“There I was, and there you are, the Earth – dynamic, overwhelming…” said Apollo 17 astronaut Gene Cernan.  

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Remembering Don Arabian, the ‘Mad Genius’ Behind NASA’s Apollo Engineering Team

Don Arabian, center, yelling into the phone in the Mission Evaluation Room at Johnson Space Center during one of the Apollo missions. Credit: NASA/JSC.

One of the truly unsung heroes of the Apollo program has passed away at age 95. Donald D. Arabian, Chief of the Apollo Test Division, headed the Mission Evaluation Room (MER), which was responsible for solving in-flight problems during the Apollo missions to the Moon.  

His nickname was “Mad Don,” and anyone who had the privilege of meeting him or working with him described Arabian as “one of a kind,” “colorful,” and “completely and totally unforgettable.” But in the book “Apollo: Race to the Moon” authors Charles Murray and Catherine Bly Cox designated Arabian as one of four people responsible for the success of the Apollo Program. 

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AI Upscales Apollo Lunar Footage to 60 FPS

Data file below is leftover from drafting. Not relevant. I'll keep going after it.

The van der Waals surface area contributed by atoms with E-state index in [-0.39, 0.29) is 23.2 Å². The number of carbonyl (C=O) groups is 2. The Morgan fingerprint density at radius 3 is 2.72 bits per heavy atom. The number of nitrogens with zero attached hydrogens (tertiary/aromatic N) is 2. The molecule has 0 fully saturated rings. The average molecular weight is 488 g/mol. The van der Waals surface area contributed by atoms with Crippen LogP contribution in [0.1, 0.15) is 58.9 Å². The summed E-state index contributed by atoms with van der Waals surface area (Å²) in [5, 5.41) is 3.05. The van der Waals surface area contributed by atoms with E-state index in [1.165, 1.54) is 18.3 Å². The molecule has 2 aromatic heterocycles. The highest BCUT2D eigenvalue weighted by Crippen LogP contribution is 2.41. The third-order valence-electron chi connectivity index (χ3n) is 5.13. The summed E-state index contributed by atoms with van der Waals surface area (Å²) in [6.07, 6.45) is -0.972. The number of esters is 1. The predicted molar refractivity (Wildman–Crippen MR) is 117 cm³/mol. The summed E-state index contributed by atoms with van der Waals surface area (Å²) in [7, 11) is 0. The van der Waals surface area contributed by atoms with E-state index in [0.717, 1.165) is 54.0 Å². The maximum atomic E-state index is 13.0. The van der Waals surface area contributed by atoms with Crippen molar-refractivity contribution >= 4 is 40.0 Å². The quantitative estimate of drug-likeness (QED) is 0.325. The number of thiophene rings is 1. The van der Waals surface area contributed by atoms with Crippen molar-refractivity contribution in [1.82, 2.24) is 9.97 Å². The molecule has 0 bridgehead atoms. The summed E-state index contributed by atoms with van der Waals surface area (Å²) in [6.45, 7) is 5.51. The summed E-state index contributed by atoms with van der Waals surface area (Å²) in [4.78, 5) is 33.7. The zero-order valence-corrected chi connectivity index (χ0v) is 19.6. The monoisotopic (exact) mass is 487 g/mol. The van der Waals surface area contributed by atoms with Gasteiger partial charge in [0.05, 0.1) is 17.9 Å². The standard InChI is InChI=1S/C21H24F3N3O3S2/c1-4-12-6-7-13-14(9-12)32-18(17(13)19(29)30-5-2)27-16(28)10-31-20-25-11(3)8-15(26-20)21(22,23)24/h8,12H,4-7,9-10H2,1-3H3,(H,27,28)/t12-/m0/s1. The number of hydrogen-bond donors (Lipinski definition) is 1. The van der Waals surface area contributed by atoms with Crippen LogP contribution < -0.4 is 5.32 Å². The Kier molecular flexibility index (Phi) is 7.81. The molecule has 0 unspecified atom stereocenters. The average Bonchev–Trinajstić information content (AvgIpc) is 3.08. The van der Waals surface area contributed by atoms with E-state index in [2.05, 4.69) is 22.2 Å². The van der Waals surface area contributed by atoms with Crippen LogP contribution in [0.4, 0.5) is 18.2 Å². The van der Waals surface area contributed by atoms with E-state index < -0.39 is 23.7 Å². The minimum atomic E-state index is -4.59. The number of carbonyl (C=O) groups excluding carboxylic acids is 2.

Mosaic of 16mm footage from the Apollo 16 mission. Original footage credit: NASA. Mosaic by Niels/ DutchSteamMachine.

As exciting and thrilling as it is to watch all the historic footage from the Apollo Moon landings, you have to admit, the quality is sometimes not all that great. Even though NASA has worked on restoring and enhancing some of the most popular Apollo footage, some of it is still grainy or blurry — which is indicative of the video technology available in the 1960s.

But now, new developments in artificial intelligence have come to the rescue, providing viewers a nearly brand new experience in watching historic Apollo video.

A photo and film restoration specialist, who goes by the name of DutchSteamMachine, has worked some AI magic to enhance original Apollo film, creating strikingly clear and vivid video clips and images.